Senior Lifestyle understands that transitioning to senior living can be difficult for new residents and their families. One of the most difficult aspects is the conversation about how to pay for assisted living. It’s a discussion that caregivers must have when making new arrangements for senior loved ones.
Although talks about paying for senior care can be emotionally charged, they are necessary. Understanding what funds and financial options are available can help streamline the search for senior housing, saving seniors and their families stress and frustration.
How To Pay For Assisted Living
There are a number of ways of paying for assisted living for seniors. Generally speaking, the methods for funding assisted living falls into two categories: Non-subsidized and subsidized.
These methods of payment generally come from private funds or loans. There are a number of non-subsidized options for paying for care, including:
- Private savings: A large majority of the costs of assisted living is paid for from private funds. More than half of long-term care at nursing facilities is paid for privately.
- Reverse mortgages & HELOCs: Reverse mortgages allow senior homeowners to tap into the equity of their homes while they remain occupied. Home equity lines of credit (HELOCs) can be used by seniors or caregivers alike at a lower cost. Check with a financial advisor for more details.
- Life insurance policy conversions: Policies offer several options for accessing the cash built up in them. While seniors won’t receive face value, they will typically net more than the policy’s surrender value. Check with a financial advisor for details about payouts and tax considerations.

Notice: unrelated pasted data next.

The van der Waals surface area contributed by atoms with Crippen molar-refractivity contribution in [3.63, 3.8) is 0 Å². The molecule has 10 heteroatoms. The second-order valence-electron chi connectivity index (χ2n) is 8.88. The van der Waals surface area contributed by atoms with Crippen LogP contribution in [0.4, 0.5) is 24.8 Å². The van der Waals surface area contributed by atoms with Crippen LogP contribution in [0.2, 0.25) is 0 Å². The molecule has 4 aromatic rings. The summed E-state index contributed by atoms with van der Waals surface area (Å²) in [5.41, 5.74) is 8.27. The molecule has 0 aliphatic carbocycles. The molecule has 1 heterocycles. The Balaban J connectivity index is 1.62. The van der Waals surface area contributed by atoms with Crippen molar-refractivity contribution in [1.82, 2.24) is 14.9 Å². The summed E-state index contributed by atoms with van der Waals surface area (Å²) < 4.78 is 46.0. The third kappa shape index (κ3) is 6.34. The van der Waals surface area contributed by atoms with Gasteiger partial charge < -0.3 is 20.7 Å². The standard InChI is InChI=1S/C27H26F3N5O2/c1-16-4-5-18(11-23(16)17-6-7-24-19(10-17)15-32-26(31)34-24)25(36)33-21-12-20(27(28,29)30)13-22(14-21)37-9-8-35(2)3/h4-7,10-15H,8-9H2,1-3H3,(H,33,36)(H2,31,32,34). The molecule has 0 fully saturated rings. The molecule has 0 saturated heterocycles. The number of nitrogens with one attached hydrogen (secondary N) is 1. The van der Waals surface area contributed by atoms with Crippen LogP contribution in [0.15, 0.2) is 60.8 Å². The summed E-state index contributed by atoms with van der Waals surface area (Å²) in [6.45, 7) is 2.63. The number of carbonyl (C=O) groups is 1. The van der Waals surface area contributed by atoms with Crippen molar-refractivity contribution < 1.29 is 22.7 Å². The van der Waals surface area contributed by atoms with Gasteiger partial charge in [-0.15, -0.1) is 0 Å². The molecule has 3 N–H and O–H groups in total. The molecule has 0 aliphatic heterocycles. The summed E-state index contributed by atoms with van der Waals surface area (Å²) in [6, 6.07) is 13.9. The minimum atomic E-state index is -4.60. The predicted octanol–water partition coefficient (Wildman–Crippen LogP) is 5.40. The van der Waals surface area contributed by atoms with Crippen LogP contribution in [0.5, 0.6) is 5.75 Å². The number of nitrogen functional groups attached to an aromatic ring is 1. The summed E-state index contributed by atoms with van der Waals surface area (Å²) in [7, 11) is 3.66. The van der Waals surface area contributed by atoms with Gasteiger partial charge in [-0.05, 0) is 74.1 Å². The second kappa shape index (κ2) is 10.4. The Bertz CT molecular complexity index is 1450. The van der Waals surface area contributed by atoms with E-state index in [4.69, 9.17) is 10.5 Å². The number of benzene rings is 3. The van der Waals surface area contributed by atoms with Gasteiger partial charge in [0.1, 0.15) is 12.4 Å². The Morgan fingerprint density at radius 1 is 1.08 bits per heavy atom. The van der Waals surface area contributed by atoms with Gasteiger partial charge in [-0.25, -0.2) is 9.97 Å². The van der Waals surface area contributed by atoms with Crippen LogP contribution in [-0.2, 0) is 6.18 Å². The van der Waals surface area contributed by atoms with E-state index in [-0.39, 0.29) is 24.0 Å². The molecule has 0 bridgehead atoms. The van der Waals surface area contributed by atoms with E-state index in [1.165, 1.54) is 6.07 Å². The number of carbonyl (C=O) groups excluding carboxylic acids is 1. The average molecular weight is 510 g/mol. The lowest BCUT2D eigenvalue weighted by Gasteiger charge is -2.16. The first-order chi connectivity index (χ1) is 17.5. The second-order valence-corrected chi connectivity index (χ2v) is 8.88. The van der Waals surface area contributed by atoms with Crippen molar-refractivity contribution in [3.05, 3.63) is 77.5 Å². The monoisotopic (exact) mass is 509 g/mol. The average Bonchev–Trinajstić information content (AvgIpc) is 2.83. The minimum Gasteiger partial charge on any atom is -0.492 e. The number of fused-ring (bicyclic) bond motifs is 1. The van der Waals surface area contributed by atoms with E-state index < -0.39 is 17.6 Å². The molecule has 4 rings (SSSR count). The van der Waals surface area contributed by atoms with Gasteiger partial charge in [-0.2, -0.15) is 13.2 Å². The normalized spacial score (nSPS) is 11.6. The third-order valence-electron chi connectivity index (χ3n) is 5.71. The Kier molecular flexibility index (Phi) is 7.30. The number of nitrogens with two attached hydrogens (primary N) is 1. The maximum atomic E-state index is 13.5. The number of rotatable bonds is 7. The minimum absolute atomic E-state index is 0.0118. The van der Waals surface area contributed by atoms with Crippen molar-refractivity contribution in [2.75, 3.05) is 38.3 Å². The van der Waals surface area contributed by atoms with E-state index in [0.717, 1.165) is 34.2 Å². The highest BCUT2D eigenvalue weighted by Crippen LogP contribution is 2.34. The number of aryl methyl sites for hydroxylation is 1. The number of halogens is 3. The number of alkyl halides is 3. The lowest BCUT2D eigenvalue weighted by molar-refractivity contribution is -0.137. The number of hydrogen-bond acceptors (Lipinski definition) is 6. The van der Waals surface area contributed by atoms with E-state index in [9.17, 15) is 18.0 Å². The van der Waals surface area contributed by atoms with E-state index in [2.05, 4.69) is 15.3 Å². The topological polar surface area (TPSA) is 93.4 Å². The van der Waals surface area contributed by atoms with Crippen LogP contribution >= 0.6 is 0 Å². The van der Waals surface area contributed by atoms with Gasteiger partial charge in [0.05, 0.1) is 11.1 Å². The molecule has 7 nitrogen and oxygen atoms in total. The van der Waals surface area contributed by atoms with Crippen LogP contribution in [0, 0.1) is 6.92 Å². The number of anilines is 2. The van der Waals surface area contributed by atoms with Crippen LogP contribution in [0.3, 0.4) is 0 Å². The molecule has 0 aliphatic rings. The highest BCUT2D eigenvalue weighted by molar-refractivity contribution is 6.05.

- Home care loans: Home care or assisted living loans are meant for short-term financial gaps, most for periods of less than two years.
- Long-term care insurance: This covers the cost of long-term care in certain care facilities, depending upon the policy. Policies may also cover stays in licensed nursing facilities and home health care.
Subsidized payment options generally come from federal or governmental programs. These include:
- Medicare: Medicare is meant to pay for health and long-term care for persons with limited financial resources. However, not every senior care facility accepts Medicare.
- Medicaid: Medicaid may pay a portion of assisted living costs for eligible seniors in some states. In general, however, Medicaid pays for only about 10% of service costs.
- Supplemental health Insurance (“Medigap”): Medigap is extra health insurance that pays for health care costs not covered by original Medicare.
- Other government help (e.g., veterans’ benefits): A number of additional programs can help pay for senior care, including benefits from the Department of Veterans Affairs. Check with your financial advisor.
Get Advice from Senior Lifestyle
We understand that the search for senior housing can be a long and at times difficult process, and our community advisers are here to help you navigate the journey and discuss your financial options for senior living. Visit our Financial Planning Archive to read articles about saving money to pay for care, including “27 Tips for Saving Money After Retirement.” You can also use our Retirement Community Cost Calculator to see how much money you’ll need for senior living.
For information about a Senior Lifestyle community near you, visit our interactive community map. Here, you can learn about communities that interest you, schedule tours, and meet with advisors. Our team is always ready to help you find a community that suits your needs.